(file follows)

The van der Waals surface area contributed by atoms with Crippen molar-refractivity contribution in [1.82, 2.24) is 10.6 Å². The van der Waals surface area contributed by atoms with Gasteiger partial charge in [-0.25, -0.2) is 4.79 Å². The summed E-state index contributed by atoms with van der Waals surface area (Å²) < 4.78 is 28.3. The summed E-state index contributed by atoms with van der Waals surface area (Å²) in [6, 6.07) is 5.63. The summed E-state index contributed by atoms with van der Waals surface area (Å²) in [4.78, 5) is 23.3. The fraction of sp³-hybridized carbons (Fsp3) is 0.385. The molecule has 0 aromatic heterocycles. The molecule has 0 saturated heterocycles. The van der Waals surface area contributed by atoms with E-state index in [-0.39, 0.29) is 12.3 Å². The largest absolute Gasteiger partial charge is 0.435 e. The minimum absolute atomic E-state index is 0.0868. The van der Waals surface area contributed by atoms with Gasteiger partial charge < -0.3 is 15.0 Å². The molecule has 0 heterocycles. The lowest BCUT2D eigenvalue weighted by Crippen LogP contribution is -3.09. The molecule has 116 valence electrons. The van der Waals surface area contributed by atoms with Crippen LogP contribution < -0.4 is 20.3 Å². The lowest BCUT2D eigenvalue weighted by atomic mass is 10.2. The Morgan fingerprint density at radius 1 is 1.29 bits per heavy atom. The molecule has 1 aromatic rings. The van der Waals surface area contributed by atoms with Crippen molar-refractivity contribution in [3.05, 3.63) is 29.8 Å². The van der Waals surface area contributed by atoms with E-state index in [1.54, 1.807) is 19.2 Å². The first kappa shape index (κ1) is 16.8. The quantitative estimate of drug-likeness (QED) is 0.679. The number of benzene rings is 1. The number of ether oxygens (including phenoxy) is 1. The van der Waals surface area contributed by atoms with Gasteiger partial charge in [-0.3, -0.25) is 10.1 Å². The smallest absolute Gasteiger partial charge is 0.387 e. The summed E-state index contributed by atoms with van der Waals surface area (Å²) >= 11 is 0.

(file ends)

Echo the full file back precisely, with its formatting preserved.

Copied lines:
The van der Waals surface area contributed by atoms with Crippen molar-refractivity contribution in [1.82, 2.24) is 10.6 Å². The van der Waals surface area contributed by atoms with Gasteiger partial charge in [-0.25, -0.2) is 4.79 Å². The summed E-state index contributed by atoms with van der Waals surface area (Å²) < 4.78 is 28.3. The summed E-state index contributed by atoms with van der Waals surface area (Å²) in [6, 6.07) is 5.63. The summed E-state index contributed by atoms with van der Waals surface area (Å²) in [4.78, 5) is 23.3. The fraction of sp³-hybridized carbons (Fsp3) is 0.385. The molecule has 0 aromatic heterocycles. The molecule has 0 saturated heterocycles. The van der Waals surface area contributed by atoms with E-state index in [-0.39, 0.29) is 12.3 Å². The largest absolute Gasteiger partial charge is 0.435 e. The minimum absolute atomic E-state index is 0.0868. The van der Waals surface area contributed by atoms with Gasteiger partial charge < -0.3 is 15.0 Å². The molecule has 0 heterocycles. The lowest BCUT2D eigenvalue weighted by Crippen LogP contribution is -3.09. The molecule has 116 valence electrons. The van der Waals surface area contributed by atoms with Crippen LogP contribution < -0.4 is 20.3 Å². The lowest BCUT2D eigenvalue weighted by atomic mass is 10.2. The Morgan fingerprint density at radius 1 is 1.29 bits per heavy atom. The molecule has 1 aromatic rings. The van der Waals surface area contributed by atoms with Crippen molar-refractivity contribution in [3.05, 3.63) is 29.8 Å². The van der Waals surface area contributed by atoms with E-state index in [1.54, 1.807) is 19.2 Å². The first kappa shape index (κ1) is 16.8. The quantitative estimate of drug-likeness (QED) is 0.679. The number of benzene rings is 1. The number of ether oxygens (including phenoxy) is 1. The van der Waals surface area contributed by atoms with Gasteiger partial charge in [-0.3, -0.25) is 10.1 Å². The smallest absolute Gasteiger partial charge is 0.387 e. The summed E-state index contributed by atoms with van der Waals surface area (Å²) >= 11 is 0.